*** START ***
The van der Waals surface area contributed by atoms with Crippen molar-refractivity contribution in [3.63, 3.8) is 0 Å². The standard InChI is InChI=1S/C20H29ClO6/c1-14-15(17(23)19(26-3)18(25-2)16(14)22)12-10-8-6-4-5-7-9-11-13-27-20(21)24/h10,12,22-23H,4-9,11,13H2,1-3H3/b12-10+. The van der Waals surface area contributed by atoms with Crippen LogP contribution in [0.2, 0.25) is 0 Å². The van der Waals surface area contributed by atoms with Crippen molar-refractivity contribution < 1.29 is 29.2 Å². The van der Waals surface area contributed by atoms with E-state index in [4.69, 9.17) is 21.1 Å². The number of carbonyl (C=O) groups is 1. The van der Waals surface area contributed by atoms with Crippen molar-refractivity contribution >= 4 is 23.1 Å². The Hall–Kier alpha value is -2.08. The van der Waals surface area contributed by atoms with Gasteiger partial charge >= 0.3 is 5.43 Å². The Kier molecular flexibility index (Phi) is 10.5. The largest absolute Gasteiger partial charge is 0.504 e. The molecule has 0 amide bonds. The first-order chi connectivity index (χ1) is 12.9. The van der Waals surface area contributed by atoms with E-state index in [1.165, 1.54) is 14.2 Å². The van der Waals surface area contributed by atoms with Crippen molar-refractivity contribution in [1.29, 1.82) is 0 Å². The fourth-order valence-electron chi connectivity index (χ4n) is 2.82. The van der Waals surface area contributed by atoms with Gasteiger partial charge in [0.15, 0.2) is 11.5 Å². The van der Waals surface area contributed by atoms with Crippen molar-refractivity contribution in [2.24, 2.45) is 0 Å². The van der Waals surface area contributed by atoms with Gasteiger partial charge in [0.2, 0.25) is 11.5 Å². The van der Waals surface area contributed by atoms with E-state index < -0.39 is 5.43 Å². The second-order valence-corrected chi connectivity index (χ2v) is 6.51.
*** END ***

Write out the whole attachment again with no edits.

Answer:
The van der Waals surface area contributed by atoms with Crippen molar-refractivity contribution in [3.63, 3.8) is 0 Å². The standard InChI is InChI=1S/C20H29ClO6/c1-14-15(17(23)19(26-3)18(25-2)16(14)22)12-10-8-6-4-5-7-9-11-13-27-20(21)24/h10,12,22-23H,4-9,11,13H2,1-3H3/b12-10+. The van der Waals surface area contributed by atoms with Crippen LogP contribution in [0.2, 0.25) is 0 Å². The van der Waals surface area contributed by atoms with Crippen molar-refractivity contribution < 1.29 is 29.2 Å². The van der Waals surface area contributed by atoms with E-state index in [4.69, 9.17) is 21.1 Å². The number of carbonyl (C=O) groups is 1. The van der Waals surface area contributed by atoms with Crippen molar-refractivity contribution >= 4 is 23.1 Å². The Hall–Kier alpha value is -2.08. The van der Waals surface area contributed by atoms with Gasteiger partial charge >= 0.3 is 5.43 Å². The Kier molecular flexibility index (Phi) is 10.5. The largest absolute Gasteiger partial charge is 0.504 e. The molecule has 0 amide bonds. The first-order chi connectivity index (χ1) is 12.9. The van der Waals surface area contributed by atoms with E-state index in [1.165, 1.54) is 14.2 Å². The van der Waals surface area contributed by atoms with Crippen molar-refractivity contribution in [1.29, 1.82) is 0 Å². The fourth-order valence-electron chi connectivity index (χ4n) is 2.82. The van der Waals surface area contributed by atoms with Gasteiger partial charge in [0.15, 0.2) is 11.5 Å². The van der Waals surface area contributed by atoms with Crippen molar-refractivity contribution in [2.24, 2.45) is 0 Å². The van der Waals surface area contributed by atoms with Gasteiger partial charge in [0.2, 0.25) is 11.5 Å². The van der Waals surface area contributed by atoms with E-state index < -0.39 is 5.43 Å². The second-order valence-corrected chi connectivity index (χ2v) is 6.51.